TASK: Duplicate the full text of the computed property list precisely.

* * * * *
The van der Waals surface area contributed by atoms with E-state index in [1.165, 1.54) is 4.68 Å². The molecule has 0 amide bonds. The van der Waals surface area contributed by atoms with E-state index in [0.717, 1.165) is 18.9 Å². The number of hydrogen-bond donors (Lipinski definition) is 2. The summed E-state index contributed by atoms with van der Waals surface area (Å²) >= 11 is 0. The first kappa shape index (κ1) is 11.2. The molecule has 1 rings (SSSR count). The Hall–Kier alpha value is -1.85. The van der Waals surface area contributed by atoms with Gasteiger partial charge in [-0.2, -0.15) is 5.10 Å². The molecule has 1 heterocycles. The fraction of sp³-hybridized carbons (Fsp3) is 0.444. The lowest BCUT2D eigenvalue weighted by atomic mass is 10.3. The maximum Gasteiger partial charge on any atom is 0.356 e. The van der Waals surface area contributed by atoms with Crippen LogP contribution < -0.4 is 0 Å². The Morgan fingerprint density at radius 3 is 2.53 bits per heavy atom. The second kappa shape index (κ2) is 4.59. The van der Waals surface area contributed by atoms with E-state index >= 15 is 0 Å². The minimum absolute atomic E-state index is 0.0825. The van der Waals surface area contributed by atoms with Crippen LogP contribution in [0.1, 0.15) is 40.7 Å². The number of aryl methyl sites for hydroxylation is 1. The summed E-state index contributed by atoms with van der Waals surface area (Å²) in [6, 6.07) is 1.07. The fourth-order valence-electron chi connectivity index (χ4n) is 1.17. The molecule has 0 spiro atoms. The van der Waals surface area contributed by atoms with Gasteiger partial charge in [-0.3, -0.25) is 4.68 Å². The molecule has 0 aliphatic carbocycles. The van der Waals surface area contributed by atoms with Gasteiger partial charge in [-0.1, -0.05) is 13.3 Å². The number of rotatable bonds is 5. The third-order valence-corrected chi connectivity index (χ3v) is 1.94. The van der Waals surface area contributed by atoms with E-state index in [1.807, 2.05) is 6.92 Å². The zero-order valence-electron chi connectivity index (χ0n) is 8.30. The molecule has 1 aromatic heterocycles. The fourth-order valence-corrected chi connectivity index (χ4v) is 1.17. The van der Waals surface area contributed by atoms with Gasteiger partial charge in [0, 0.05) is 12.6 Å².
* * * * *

The van der Waals surface area contributed by atoms with E-state index in [1.165, 1.54) is 4.68 Å². The molecule has 0 amide bonds. The van der Waals surface area contributed by atoms with E-state index in [0.717, 1.165) is 18.9 Å². The number of hydrogen-bond donors (Lipinski definition) is 2. The summed E-state index contributed by atoms with van der Waals surface area (Å²) >= 11 is 0. The first kappa shape index (κ1) is 11.2. The molecule has 1 rings (SSSR count). The Hall–Kier alpha value is -1.85. The van der Waals surface area contributed by atoms with Gasteiger partial charge in [-0.2, -0.15) is 5.10 Å². The molecule has 1 heterocycles. The fraction of sp³-hybridized carbons (Fsp3) is 0.444. The lowest BCUT2D eigenvalue weighted by atomic mass is 10.3. The maximum Gasteiger partial charge on any atom is 0.356 e. The van der Waals surface area contributed by atoms with Crippen LogP contribution < -0.4 is 0 Å². The Morgan fingerprint density at radius 3 is 2.53 bits per heavy atom. The second kappa shape index (κ2) is 4.59. The van der Waals surface area contributed by atoms with E-state index >= 15 is 0 Å². The minimum absolute atomic E-state index is 0.0825. The van der Waals surface area contributed by atoms with Crippen LogP contribution in [0.1, 0.15) is 40.7 Å². The number of aryl methyl sites for hydroxylation is 1. The summed E-state index contributed by atoms with van der Waals surface area (Å²) in [6, 6.07) is 1.07. The fourth-order valence-electron chi connectivity index (χ4n) is 1.17. The molecule has 0 spiro atoms. The van der Waals surface area contributed by atoms with Gasteiger partial charge in [-0.3, -0.25) is 4.68 Å². The molecule has 0 aliphatic carbocycles. The van der Waals surface area contributed by atoms with Gasteiger partial charge in [-0.1, -0.05) is 13.3 Å². The number of rotatable bonds is 5. The third-order valence-corrected chi connectivity index (χ3v) is 1.94. The van der Waals surface area contributed by atoms with E-state index in [1.807, 2.05) is 6.92 Å². The zero-order valence-electron chi connectivity index (χ0n) is 8.30. The molecule has 1 aromatic heterocycles. The fourth-order valence-corrected chi connectivity index (χ4v) is 1.17. The van der Waals surface area contributed by atoms with Gasteiger partial charge in [0, 0.05) is 12.6 Å².